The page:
A new Hope for the Children of Morocco
All parents evicted from the home

On Monday 8th March 2010, all 16 overseas workers, including 10 parents, and 13 natural-born dependents, were told they were to be evicted from the site and country.  The reason given was that the parents had been proselytizing, with no explanation of who, when, where or how this was alleged to have occurred.  No charges concerning the welfare and care of the children have ever been raised as a concern by the Moroccan authorities in the 10 year history of VOH.


Village of Hope Official Statement  


11 March 2010

This is the first official statement from the parents of the Village of Hope.  It is written with the full endorsement of all the parents who are currently in exile after deportation.  Previous statements and comments to be found on the worldwide web and other publications have not been endorsed by the parents.

Errol with Adam, his son for the past 10 years, and Karim, hearing they might never see their dad again.

For the past 10 years the Village of Hope has offered an outstanding level of care and love to Moroccan Children.  The unique model of care offered by VOH means that children have been raised in family units with a Mum and Dad rather than the more traditional dormitory style orphanage set up.  VOH has always operated with the full knowledge and agreement of the Moroccan authorities with the overt understanding that the overseas workers are Christian.  It has also always been understood that the children would be raised in a Muslim/Christian environment but would also be fully immersed in their Moroccan culture in terms of love for their country, language, education and knowledge of Islam.

On Monday 8th March, all 16 overseas workers, including 10 parents, and 13 natural-born dependents, were told they were to be evicted from the site and country.  The reason given was that the parents had been proselytizing, with no explanation of who, when, where or how this was alleged to have occurred.  No charges concerning the welfare and care of the children have ever been raised as a concern by the Moroccan authorities in the 10 year history of VOH.

The Moroccan authorities have not produced any evidence of the alleged offence and they gave only a few hours for the parents to pack up belongings and explain to their children that they might never see them again.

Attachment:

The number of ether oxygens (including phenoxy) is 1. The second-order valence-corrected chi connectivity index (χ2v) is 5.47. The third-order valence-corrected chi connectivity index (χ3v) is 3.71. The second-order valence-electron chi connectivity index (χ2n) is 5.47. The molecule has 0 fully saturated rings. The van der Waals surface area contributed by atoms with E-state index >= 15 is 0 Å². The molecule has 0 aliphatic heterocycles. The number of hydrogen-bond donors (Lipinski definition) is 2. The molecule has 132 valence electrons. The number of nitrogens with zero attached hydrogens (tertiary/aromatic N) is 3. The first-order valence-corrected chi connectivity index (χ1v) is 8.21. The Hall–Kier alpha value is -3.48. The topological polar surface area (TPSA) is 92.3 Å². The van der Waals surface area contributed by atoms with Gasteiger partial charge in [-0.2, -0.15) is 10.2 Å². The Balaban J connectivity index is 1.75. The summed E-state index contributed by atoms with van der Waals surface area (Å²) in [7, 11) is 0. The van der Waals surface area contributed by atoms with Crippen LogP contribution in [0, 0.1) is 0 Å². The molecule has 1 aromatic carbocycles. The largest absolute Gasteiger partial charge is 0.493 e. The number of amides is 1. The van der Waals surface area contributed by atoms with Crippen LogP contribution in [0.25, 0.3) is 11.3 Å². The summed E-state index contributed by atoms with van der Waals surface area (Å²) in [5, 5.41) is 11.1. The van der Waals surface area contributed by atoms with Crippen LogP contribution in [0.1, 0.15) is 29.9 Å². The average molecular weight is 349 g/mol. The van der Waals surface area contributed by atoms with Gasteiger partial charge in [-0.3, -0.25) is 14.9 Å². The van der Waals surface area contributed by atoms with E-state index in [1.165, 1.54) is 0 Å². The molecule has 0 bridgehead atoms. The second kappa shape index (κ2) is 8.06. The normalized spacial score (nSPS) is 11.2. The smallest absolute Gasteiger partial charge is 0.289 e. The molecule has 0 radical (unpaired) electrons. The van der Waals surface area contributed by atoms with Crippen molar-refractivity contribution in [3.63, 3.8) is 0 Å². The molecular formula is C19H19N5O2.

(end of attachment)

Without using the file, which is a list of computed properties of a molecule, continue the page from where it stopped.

This action against VOH was part of a nationwide crackdown against Christians living in Morocco.  VOH fully understands that the Moroccan law prohibits people from promoting a faith other than Islam and has always sought to abide by this law and recognises the right of the authorities to enforce this law.  All parents, volunteers and visitors to VOH were required to sign a declaration stating that they will abide by the Moroccan law prohibiting evangelism. A copy of this declaration is appended below. VOH strongly refutes the allegation made against its staff and confirms that the authorities have always been aware of its Christian ethos and that throughout the 10 years the authorities have placed children into the care of VOH.  It is also a grave concern that no appeal process has been offered to challenge this decision and the action taken.

The eviction process was the most painful situation imaginable.  The Moroccan authorities gathered the children together in the school and told them what was happening in the absence of the parents. After that,  parents had to further explain to the devastated children what was about to happen.  Some of the children have been with their parents for 10 years and the trauma caused was beyond description.  VOH would like to make it very clear that during the eviction process, no member of the Moroccan authorities ill treated any of the staff or children and that the Moroccan authorities had a team of carers, albeit strangers to the children, ready to come in and offer temporary care.  However, parents have no idea what is to happen to their children or how they are coping and have no point of contact with the Moroccan authorities.

VOH understands the action of the authorities in relation to any "missionaries" if there is real evidence against them of preaching the gospel.  However, they feel the action against them was without foundation and completely unjust.  VOH is not a missionary organisation and only exists to offer love, care and education to Moroccan children.  There is a sense that VOH has been included in a nationwide action, but there is absolutely no legal merit to the action taken against VOH.